People

The Institute of Greece, Rome and the Classical Tradition

Founder: Professor Robert Fowler, FBA

President: Professor Robert Fowler, FBA
Former President: Sir Jeremy Morse, KCMG †
Vice-Presidents: Professor Mary Beard FBA; Professor P.E. Easterling FBA; Dr Ian Jenkins OBE FSA; Dr Peter Jones MBE; Professor David Konstan; Sir Michael Llewellyn Smith KCVO CMG; Professor Martha C. Nussbaum FBA; Mr George C. Rodopoulos; Professor Salvatore Settis; The Rt Hon Lord Waldegrave of North Hill; Professor Marina Warner FBA FRSL; Professor P.M. Warren FBA FSA.

Director: Dr Ellen O'Gorman; former Directors
Deputy Director: Dr Lyndsay Cooformer Deputy Directors

Administrator: Jessica Phoenix Weeks

Administrative intern: Peter Relph
The intern is contactable on Monday afternoons and Tuesday mornings.
Executive Committee: 2020-21

Leventis Fellow: Dr Benjamin Folit-Weinberg; former Fellows
Former Morgan Scholars: former Scholars
P.M. Warren Visiting Fellows Valasia Isaakidou and Marta Lorenzonformer Visiting Professors/Fellows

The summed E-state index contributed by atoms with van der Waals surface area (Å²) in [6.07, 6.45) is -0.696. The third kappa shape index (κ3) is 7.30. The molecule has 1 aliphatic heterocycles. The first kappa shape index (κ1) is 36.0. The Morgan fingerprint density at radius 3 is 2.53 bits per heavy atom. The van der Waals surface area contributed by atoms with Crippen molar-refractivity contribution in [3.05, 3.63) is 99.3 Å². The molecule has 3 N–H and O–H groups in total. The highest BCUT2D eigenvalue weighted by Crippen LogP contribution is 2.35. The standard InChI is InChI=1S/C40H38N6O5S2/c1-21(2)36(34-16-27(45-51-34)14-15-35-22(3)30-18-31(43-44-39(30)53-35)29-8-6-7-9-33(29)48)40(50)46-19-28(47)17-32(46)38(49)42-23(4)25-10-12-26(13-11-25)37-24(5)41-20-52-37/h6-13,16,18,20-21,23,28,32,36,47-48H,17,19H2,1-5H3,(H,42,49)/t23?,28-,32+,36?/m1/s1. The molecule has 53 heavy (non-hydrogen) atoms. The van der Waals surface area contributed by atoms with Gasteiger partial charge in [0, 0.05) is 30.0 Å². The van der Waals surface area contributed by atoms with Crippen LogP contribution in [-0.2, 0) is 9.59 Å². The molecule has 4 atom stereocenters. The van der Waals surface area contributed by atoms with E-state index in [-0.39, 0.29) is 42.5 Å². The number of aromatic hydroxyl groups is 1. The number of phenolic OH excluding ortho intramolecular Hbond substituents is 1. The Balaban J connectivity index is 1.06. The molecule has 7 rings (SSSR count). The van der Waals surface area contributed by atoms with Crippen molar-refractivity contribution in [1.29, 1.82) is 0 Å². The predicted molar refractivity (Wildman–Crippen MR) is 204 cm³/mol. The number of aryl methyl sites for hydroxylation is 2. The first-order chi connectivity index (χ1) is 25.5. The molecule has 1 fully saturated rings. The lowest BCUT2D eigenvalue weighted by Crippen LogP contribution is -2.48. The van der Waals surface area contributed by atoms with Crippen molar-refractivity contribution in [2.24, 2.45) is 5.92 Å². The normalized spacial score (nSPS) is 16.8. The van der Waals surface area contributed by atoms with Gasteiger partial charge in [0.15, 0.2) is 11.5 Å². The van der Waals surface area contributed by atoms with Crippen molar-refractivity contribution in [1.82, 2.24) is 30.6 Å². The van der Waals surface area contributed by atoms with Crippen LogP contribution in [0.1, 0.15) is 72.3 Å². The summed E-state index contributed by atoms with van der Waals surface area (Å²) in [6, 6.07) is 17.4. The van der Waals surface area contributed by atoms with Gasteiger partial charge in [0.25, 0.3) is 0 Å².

A.G. Leventis Fellow in Greek Studies

Dr Benjamin Folit-Weinberg

‌Dr Folit-Weinberg completed a BA at Brown University, and subsequently read for an MA at the University of Bristol. He completed his MPhil and PhD at the University of Cambridge, and joined the University of Bristol in September 2019.

Dr Folit-Weinberg’s work operates at the intersection of literary criticism, ancient philosophy, and cultural and conceptual history. His past and current research explores how Archaic and Classical Greek thinkers figure meaning, with a particular focus on how poetic imagery and everyday language underpin foundational concepts in Western thought. In his PhD-thesis and the book manuscript it has become, he provided an account of the Presocratic philosopher Parmenides’ pioneering development of extended deductive argumentation by examining the central importance of Parmenides’ thinking and speaking in terms of the ‘hodos’ (‘road’, ‘route’, ‘way’, ‘path’, or ‘journey’). As A.G. Leventis Fellow, he will continue on this road by exploring the place of the hodos in the Archaic and Classical Greek cultural landscape, with a particular focus on the central role that roads play in structuring the semiotics of dramatic stage space and in Plato’s construction of his ontological and epistemological frameworks.

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